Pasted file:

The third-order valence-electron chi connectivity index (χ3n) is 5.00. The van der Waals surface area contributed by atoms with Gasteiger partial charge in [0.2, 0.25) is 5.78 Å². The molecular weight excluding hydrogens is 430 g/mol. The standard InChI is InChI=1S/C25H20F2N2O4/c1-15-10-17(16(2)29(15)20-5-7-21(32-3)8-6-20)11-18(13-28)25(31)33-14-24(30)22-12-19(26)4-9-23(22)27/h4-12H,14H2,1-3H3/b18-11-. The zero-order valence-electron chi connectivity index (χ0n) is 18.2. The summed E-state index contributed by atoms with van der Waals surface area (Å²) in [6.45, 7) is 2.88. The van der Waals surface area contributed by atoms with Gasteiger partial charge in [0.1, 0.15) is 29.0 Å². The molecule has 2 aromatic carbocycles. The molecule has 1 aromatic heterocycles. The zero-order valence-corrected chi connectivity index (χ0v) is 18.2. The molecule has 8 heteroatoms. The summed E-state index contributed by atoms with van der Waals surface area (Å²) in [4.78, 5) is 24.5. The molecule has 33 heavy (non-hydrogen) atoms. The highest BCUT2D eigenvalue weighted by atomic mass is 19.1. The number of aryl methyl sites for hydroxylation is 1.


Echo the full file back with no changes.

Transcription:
The third-order valence-electron chi connectivity index (χ3n) is 5.00. The van der Waals surface area contributed by atoms with Gasteiger partial charge in [0.2, 0.25) is 5.78 Å². The molecular weight excluding hydrogens is 430 g/mol. The standard InChI is InChI=1S/C25H20F2N2O4/c1-15-10-17(16(2)29(15)20-5-7-21(32-3)8-6-20)11-18(13-28)25(31)33-14-24(30)22-12-19(26)4-9-23(22)27/h4-12H,14H2,1-3H3/b18-11-. The zero-order valence-electron chi connectivity index (χ0n) is 18.2. The summed E-state index contributed by atoms with van der Waals surface area (Å²) in [6.45, 7) is 2.88. The van der Waals surface area contributed by atoms with Gasteiger partial charge in [0.1, 0.15) is 29.0 Å². The molecule has 2 aromatic carbocycles. The molecule has 1 aromatic heterocycles. The zero-order valence-corrected chi connectivity index (χ0v) is 18.2. The molecule has 8 heteroatoms. The summed E-state index contributed by atoms with van der Waals surface area (Å²) in [4.78, 5) is 24.5. The molecule has 33 heavy (non-hydrogen) atoms. The highest BCUT2D eigenvalue weighted by atomic mass is 19.1. The number of aryl methyl sites for hydroxylation is 1.